This little narrative sowed the seed that the stone might be connected to a passage grave. If so, this would probably date the carving to some five thousand years ago. But, surely, there should be some trace of the passage grave itself if this is the case? No such traces could be found in the townland of Croha West.
Spectacular views from the prehistoric site on Cape Clear, both looking north towards the mainland
We move forward to 1984 when four archaeologists (Barra O Donnabhain, Mary O’Donnell, Jerry O’Sullivan and Paddy O’Leary) explored the wider area and discovered, on the very summit of the island, the ruins of a prehistoric structure. This site, 533 feet above sea level, is in the townland of Killickaforavane and is known locally as Quarantine Hill. At this time the island was investigating the possibility of producing electricity by wind power: hitherto electricity to some properties was provided by a diesel generating system which had been in place only since 1969. The obvious efficient place for wind generation was the highest point and plans were laid for setting up two SMA Regelsystem Gmbh 33w turbines (which began operation in 1987). In preparation for this installation an archaeological survey of the immediate area was carried out by Prof Peter Woodman and Dr Elizabeth Shee. Paddy O’Leary and Lee Snodgrass were also present at that time. The collective view seemed to indicate that the structure could, indeed, have been a small passage grave.
Probably the chamber of a 5,000 year old passage grave, Killickaforavane, Cape Clear
The wind turbines were sited a little distance from the prehistoric remains and have themselves become archaeology of a more industrial nature. While in use they generated 90% of the island’s demand during favourable winds (force 3+). The corrosive effects of the Atlantic climate – in particular the wild south-westerly gales – rendered the mechanisms beyond repair after some ten years; a submarine cable bringing electricity from the mainland (8 miles away) arrived in about 1995. For a short time the systems operated in tandem and produced sufficient power to feed back to Ireland’s National Grid. According to a letter to the Irish Times by Séamus Ó Drisceoil, who was manager of the island Co-op at the time of the installation …the Cape Clear system is credited with providing the first concrete evidence for the viability of wind energy in Ireland…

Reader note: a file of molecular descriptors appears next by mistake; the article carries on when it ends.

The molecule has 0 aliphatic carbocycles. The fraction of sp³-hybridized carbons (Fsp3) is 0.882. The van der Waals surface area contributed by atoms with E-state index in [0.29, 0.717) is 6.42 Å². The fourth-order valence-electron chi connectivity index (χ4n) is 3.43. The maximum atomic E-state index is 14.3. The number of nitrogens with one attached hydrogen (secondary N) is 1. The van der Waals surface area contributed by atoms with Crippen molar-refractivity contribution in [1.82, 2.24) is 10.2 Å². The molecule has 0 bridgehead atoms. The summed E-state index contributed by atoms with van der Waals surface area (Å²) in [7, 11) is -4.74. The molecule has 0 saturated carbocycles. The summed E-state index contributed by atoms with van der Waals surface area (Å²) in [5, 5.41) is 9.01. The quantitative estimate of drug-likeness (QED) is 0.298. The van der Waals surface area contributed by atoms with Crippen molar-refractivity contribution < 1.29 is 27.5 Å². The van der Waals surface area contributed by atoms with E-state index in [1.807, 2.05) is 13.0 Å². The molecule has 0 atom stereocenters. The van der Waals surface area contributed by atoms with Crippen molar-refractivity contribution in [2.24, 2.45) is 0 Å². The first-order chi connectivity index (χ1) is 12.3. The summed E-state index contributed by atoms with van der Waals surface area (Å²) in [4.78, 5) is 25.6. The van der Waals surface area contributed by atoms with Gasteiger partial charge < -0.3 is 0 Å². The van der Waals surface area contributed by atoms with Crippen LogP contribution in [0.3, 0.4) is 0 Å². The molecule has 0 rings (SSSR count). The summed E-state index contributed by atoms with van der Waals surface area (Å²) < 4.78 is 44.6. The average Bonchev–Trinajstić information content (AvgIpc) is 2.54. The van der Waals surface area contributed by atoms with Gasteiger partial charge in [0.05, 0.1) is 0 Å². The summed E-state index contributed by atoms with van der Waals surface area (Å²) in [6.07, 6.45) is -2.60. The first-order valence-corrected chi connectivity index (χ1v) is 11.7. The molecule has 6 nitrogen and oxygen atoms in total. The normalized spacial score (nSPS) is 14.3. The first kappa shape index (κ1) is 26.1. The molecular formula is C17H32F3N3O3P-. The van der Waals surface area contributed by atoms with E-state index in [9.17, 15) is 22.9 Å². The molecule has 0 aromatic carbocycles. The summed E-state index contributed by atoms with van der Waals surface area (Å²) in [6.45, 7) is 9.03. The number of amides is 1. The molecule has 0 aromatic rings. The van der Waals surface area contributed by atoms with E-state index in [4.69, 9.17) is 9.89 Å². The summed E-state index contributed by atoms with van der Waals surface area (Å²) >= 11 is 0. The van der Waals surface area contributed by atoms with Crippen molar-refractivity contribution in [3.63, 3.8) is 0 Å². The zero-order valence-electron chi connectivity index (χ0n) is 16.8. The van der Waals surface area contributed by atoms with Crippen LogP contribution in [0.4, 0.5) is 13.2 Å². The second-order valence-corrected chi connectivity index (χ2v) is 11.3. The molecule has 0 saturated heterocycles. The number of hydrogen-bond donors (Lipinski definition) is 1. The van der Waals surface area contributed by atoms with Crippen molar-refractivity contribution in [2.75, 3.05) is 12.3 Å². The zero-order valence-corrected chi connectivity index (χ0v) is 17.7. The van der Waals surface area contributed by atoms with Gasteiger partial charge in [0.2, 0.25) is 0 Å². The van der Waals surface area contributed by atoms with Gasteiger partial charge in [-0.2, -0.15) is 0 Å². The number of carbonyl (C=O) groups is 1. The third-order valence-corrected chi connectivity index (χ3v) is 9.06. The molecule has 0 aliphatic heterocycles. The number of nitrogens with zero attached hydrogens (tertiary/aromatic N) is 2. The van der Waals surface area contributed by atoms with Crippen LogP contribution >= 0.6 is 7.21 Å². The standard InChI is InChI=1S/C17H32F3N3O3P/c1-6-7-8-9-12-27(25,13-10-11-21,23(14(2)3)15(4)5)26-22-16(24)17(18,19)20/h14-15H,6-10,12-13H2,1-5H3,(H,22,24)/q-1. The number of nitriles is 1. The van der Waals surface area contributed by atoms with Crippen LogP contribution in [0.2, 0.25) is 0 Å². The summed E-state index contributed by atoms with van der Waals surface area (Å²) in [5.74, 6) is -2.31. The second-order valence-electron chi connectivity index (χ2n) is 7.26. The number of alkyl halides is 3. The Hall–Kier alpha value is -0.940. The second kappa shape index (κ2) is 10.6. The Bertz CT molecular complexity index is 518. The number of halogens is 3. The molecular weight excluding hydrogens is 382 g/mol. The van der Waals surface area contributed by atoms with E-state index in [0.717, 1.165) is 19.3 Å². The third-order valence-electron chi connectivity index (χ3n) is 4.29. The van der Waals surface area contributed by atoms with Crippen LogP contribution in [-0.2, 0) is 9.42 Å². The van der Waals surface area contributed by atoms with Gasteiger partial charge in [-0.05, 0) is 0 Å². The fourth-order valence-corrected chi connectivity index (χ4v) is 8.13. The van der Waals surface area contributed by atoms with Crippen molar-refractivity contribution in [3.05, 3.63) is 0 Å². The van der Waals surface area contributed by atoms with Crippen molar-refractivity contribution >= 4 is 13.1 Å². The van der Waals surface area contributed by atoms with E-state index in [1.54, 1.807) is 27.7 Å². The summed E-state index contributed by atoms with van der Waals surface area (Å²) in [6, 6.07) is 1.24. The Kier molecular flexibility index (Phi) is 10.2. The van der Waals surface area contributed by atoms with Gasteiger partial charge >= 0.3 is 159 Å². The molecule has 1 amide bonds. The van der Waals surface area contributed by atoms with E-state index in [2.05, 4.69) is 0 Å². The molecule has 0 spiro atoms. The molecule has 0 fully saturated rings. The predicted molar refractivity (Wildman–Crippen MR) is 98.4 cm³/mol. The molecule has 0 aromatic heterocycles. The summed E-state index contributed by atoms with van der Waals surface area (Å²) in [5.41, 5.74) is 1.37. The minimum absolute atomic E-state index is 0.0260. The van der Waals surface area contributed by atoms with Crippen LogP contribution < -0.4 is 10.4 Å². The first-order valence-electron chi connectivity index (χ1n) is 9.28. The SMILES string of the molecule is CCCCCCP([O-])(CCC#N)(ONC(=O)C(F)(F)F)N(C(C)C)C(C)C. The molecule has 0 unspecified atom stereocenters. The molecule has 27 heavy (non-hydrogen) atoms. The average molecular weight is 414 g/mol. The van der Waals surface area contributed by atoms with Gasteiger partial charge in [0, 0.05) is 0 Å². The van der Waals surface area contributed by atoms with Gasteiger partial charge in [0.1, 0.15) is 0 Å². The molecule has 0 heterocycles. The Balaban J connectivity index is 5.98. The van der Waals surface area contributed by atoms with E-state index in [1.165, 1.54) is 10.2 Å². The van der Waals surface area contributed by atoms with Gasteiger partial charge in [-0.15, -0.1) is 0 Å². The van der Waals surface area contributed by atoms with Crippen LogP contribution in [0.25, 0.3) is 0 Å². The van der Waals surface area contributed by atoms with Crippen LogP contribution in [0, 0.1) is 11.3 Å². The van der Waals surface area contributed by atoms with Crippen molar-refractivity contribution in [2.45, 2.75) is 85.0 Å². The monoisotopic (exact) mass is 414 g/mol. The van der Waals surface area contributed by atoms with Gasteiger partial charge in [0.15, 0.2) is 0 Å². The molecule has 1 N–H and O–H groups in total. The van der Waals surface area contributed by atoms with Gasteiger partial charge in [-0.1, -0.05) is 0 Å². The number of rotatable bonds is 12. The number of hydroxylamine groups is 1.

Tomorrow’s archaeology: the pioneering – but now defunct – wind generating system on Quarantine Hill, overlooking the passage grave site
Once the concept of the island supporting a five thousand year old passage grave on its summit has been digested, then the question has to be asked – did the Cape Clear stone now in the Cork Public Museum originate at this site? It was found a good half mile away, in a different townland – but this might suggest that an earlier antiquarian (or interested observer) discovered it on the hill and had it moved to Croha West for safekeeping, display, or even because it was thought it might have some value. No-one on the island seems to have any knowledge of this distant event. As O’Kelly says – it’s disappointing that there is no ‘story’: one might almost expect a tale of the person moving one of the ‘old stones’ having met with an unfortunate fate because of interference with the domain of The Other Crowd…
Top: looking towards the summit of Quarantine Hill – there is no clear path up there, and the traveller can be waylaid by gorse and brambles… Below: the prehistoric site – we are probably looking at the orthostats of a passage, which has a summer solstice orientation, and a kerbstone. On the right is a modern cairn while to the left in the background is the remains of one of the turbine towers
There is, surely, a strong likelihood that the Cape Clear Inscribed Stone did originate in the hilltop passage tomb, in which case we have completed the tale of its travels, up to the present day. The tomb is in ruins, although enough remains to show its shape and probable orientation. Paddy O’Leary tells the story of his investigations with Lee Snodgrass in an article for Mizen Journal, Volume 2, 1994: